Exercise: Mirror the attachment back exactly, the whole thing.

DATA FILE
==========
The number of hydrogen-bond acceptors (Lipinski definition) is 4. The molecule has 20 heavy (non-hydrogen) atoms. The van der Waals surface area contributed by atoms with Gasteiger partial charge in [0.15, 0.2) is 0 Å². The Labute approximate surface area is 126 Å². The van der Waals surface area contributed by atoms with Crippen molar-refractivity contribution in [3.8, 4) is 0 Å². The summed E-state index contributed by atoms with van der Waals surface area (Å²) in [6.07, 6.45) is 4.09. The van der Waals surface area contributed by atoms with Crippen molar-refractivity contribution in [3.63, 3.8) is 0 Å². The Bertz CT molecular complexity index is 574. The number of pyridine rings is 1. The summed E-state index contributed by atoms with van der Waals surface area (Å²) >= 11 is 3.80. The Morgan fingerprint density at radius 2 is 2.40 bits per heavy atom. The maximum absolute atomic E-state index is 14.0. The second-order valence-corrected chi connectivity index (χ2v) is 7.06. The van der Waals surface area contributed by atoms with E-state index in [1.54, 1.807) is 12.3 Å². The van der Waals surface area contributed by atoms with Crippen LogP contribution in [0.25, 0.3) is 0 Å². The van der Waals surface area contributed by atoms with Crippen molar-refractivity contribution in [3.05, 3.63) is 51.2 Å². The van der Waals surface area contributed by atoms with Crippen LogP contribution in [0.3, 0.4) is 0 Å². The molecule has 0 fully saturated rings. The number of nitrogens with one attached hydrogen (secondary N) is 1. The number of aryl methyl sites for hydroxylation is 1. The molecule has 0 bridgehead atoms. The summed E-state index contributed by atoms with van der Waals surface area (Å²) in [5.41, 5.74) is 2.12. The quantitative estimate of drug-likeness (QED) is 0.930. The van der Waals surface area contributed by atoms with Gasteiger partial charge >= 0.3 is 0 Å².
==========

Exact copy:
The number of hydrogen-bond acceptors (Lipinski definition) is 4. The molecule has 20 heavy (non-hydrogen) atoms. The van der Waals surface area contributed by atoms with Gasteiger partial charge in [0.15, 0.2) is 0 Å². The Labute approximate surface area is 126 Å². The van der Waals surface area contributed by atoms with Crippen molar-refractivity contribution in [3.8, 4) is 0 Å². The summed E-state index contributed by atoms with van der Waals surface area (Å²) in [6.07, 6.45) is 4.09. The van der Waals surface area contributed by atoms with Crippen molar-refractivity contribution in [3.63, 3.8) is 0 Å². The Bertz CT molecular complexity index is 574. The number of pyridine rings is 1. The summed E-state index contributed by atoms with van der Waals surface area (Å²) >= 11 is 3.80. The Morgan fingerprint density at radius 2 is 2.40 bits per heavy atom. The maximum absolute atomic E-state index is 14.0. The second-order valence-corrected chi connectivity index (χ2v) is 7.06. The van der Waals surface area contributed by atoms with E-state index in [1.54, 1.807) is 12.3 Å². The van der Waals surface area contributed by atoms with Crippen LogP contribution in [0.25, 0.3) is 0 Å². The van der Waals surface area contributed by atoms with Crippen molar-refractivity contribution in [3.05, 3.63) is 51.2 Å². The van der Waals surface area contributed by atoms with Crippen LogP contribution in [0.3, 0.4) is 0 Å². The molecule has 0 fully saturated rings. The number of nitrogens with one attached hydrogen (secondary N) is 1. The number of aryl methyl sites for hydroxylation is 1. The molecule has 0 bridgehead atoms. The summed E-state index contributed by atoms with van der Waals surface area (Å²) in [5.41, 5.74) is 2.12. The quantitative estimate of drug-likeness (QED) is 0.930. The van der Waals surface area contributed by atoms with Gasteiger partial charge >= 0.3 is 0 Å².